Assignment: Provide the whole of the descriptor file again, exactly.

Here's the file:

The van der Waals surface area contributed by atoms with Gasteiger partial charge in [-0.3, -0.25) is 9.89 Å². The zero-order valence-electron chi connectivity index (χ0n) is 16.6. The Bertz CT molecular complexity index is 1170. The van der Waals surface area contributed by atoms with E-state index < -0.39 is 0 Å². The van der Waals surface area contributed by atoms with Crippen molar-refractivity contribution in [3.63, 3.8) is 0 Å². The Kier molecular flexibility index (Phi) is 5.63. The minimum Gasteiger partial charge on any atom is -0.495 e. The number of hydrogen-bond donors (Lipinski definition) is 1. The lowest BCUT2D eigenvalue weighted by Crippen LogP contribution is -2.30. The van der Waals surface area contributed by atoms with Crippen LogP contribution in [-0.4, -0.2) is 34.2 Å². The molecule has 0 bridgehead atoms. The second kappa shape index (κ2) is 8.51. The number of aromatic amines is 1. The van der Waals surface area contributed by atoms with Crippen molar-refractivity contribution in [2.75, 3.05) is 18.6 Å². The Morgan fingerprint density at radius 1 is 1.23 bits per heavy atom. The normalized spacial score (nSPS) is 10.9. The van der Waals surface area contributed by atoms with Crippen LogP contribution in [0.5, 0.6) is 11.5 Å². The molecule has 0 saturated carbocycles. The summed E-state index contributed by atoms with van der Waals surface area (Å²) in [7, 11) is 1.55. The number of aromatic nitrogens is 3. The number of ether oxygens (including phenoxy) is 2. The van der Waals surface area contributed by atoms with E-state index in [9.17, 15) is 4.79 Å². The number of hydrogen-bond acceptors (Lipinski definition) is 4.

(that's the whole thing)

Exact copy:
The van der Waals surface area contributed by atoms with Gasteiger partial charge in [-0.3, -0.25) is 9.89 Å². The zero-order valence-electron chi connectivity index (χ0n) is 16.6. The Bertz CT molecular complexity index is 1170. The van der Waals surface area contributed by atoms with E-state index < -0.39 is 0 Å². The van der Waals surface area contributed by atoms with Crippen molar-refractivity contribution in [3.63, 3.8) is 0 Å². The Kier molecular flexibility index (Phi) is 5.63. The minimum Gasteiger partial charge on any atom is -0.495 e. The number of hydrogen-bond donors (Lipinski definition) is 1. The lowest BCUT2D eigenvalue weighted by Crippen LogP contribution is -2.30. The van der Waals surface area contributed by atoms with Crippen LogP contribution in [-0.4, -0.2) is 34.2 Å². The molecule has 0 bridgehead atoms. The second kappa shape index (κ2) is 8.51. The number of aromatic amines is 1. The van der Waals surface area contributed by atoms with Crippen molar-refractivity contribution in [2.75, 3.05) is 18.6 Å². The Morgan fingerprint density at radius 1 is 1.23 bits per heavy atom. The normalized spacial score (nSPS) is 10.9. The van der Waals surface area contributed by atoms with Crippen LogP contribution in [0.5, 0.6) is 11.5 Å². The molecule has 0 saturated carbocycles. The summed E-state index contributed by atoms with van der Waals surface area (Å²) in [7, 11) is 1.55. The number of aromatic nitrogens is 3. The number of ether oxygens (including phenoxy) is 2. The van der Waals surface area contributed by atoms with E-state index in [9.17, 15) is 4.79 Å². The number of hydrogen-bond acceptors (Lipinski definition) is 4.